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By Rev. Jim Innes

Earlier in the month, I had bought a special sale car wash. This bright sunny morning, I decided to use it.

As I sat semi-patiently behind five cars, I realized that each car took between five or 10 minutes to move through. It would be 20+ minutes before I got into the automated drive-thru. And, just as that slightly unsettling thought began to take hold, I noticed that all the cars in front of me were relatively clean, if not, sparkling clean.

I felt some embarrassment, maybe even a little bit of shame. My car was dirty, but I wasn’t going to be taking anybody anywhere. Was I going to waste the next 20 to 25 minutes watching these clean cars get scrubbed? After all, the sun was shining warmly on the day, and the hay was waiting to be baled!

I decided that I could let it stay dirty for another day or two. I had work calling and creative thoughts, needing to be processed. Luckily, no car had pulled up behind me yet, and I backed out of line. And I felt the better for it.

This decision was not from impatience. Well, maybe a little. But, mostly, it was a matter of priorities. I didn’t want to be part of the parade that didn’t seem necessary. There were more important things to be done than polishing a shine. And besides that, seeing others washing clean cars triggered a sense of embarrassment. My eight-dollar supreme wash could wait for a good mudding (even though it was a sale price).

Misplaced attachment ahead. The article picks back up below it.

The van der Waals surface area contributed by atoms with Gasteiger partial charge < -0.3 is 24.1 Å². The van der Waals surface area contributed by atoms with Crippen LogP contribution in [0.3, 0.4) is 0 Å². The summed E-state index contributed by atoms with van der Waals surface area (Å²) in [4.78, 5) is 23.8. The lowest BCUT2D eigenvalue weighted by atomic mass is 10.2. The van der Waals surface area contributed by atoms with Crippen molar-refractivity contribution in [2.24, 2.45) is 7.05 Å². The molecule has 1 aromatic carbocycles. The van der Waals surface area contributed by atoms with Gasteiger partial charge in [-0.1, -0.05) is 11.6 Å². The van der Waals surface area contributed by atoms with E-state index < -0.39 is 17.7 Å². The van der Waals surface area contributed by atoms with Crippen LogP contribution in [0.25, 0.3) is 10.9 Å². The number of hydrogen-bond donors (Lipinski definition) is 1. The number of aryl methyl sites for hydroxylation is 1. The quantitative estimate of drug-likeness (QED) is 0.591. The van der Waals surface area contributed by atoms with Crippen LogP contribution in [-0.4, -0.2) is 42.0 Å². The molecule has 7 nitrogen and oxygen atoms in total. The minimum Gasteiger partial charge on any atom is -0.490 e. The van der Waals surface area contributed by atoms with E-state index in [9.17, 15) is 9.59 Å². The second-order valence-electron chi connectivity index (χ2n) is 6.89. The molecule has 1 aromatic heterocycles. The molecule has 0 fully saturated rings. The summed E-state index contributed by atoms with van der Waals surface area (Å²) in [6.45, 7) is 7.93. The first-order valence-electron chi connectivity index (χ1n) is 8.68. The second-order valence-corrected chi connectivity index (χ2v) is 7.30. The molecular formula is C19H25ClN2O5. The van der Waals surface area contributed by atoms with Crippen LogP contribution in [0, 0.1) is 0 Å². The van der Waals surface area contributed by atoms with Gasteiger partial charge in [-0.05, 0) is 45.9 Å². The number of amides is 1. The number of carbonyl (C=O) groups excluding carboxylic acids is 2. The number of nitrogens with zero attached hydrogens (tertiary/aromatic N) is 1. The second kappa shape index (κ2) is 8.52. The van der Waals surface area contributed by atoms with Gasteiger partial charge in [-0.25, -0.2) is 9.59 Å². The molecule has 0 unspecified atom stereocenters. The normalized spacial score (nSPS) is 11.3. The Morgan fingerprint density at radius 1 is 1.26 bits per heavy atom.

Priorities seem to shift. I can’t always say what triggers it. It could be a mood, a circumstance, or someone’s influence. But what I do know is that COVID has been impactful. Because of COVID, my priorities in ministry are beginning to become challenged.

My scheduling is changing, as is my means of communication and outreach. I still have many traditional ministry-type activities that I need to accomplish in a week. But there is a demand for recreating ways of being in ministry.

These demands are all good stuff, despite the anxiety that accompanies the unknown walk. I continually ask God, “what now.” And, more than before, my ministry is a little unclear. I need divine guidance as the old routine becomes obsolete, and new paths are sought out, tried out, and finally chosen.

I’ve been in ministry for so many years I have developed a cycle of pastoring (and administration) often done by rote. So changing – as exciting as that is – is disconcerting. But it needs to be done, for everybody's sake. It dawned on me that my experience is reflective of our church community in general. It’s changing. The old ways don’t work as they once did. The people are not the same, nor can we expect them to be. Our church exists in a world where the phrase ‘spiritual but not religious’ is a growing catch-phrase, even among churchgoers.

But saying all that, and not wanting to get lost down the path of criticism, I want to share my process of coming to grips with this changing cycle of what it means to be in ministry. It is a shifting of what was once routine. Letting go of the old, while discerning and accepting the new.

As I see it, whatever change we must face, God is already there, preparing our path and gently calling us to the task. May we all feel that rich spiritual pull, pulling each of us to new ways of being compassionately in community.

Rev. Jim Innes is the rector of the Regional Ministry of South Huron.